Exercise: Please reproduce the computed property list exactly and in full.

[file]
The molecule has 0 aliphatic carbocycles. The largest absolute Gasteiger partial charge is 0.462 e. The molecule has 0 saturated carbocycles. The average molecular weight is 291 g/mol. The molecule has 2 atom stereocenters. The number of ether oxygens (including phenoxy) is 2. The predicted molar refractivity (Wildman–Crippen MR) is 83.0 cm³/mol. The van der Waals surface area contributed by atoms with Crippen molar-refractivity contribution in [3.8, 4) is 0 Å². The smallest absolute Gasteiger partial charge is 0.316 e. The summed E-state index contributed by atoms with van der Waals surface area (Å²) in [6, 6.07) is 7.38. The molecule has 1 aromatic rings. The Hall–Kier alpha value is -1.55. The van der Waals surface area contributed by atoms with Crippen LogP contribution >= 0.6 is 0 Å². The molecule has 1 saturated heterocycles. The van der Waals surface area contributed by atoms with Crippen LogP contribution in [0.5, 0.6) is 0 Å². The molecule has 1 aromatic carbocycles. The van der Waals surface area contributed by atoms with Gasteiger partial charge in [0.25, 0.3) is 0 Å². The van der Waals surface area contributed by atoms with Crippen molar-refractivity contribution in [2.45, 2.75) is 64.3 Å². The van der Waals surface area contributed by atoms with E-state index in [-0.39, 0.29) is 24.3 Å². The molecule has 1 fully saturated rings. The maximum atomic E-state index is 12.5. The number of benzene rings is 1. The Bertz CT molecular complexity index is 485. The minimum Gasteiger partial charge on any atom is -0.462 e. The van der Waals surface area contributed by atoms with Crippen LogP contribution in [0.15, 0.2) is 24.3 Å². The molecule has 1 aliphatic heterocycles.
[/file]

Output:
The molecule has 0 aliphatic carbocycles. The largest absolute Gasteiger partial charge is 0.462 e. The molecule has 0 saturated carbocycles. The average molecular weight is 291 g/mol. The molecule has 2 atom stereocenters. The number of ether oxygens (including phenoxy) is 2. The predicted molar refractivity (Wildman–Crippen MR) is 83.0 cm³/mol. The van der Waals surface area contributed by atoms with Crippen molar-refractivity contribution in [3.8, 4) is 0 Å². The smallest absolute Gasteiger partial charge is 0.316 e. The summed E-state index contributed by atoms with van der Waals surface area (Å²) in [6, 6.07) is 7.38. The molecule has 1 aromatic rings. The Hall–Kier alpha value is -1.55. The van der Waals surface area contributed by atoms with Crippen LogP contribution >= 0.6 is 0 Å². The molecule has 1 saturated heterocycles. The van der Waals surface area contributed by atoms with Crippen LogP contribution in [0.5, 0.6) is 0 Å². The molecule has 1 aromatic carbocycles. The van der Waals surface area contributed by atoms with Gasteiger partial charge in [0.25, 0.3) is 0 Å². The van der Waals surface area contributed by atoms with Crippen molar-refractivity contribution in [2.45, 2.75) is 64.3 Å². The van der Waals surface area contributed by atoms with E-state index in [-0.39, 0.29) is 24.3 Å². The molecule has 1 fully saturated rings. The maximum atomic E-state index is 12.5. The number of benzene rings is 1. The Bertz CT molecular complexity index is 485. The minimum Gasteiger partial charge on any atom is -0.462 e. The van der Waals surface area contributed by atoms with Crippen LogP contribution in [0.15, 0.2) is 24.3 Å². The molecule has 1 aliphatic heterocycles.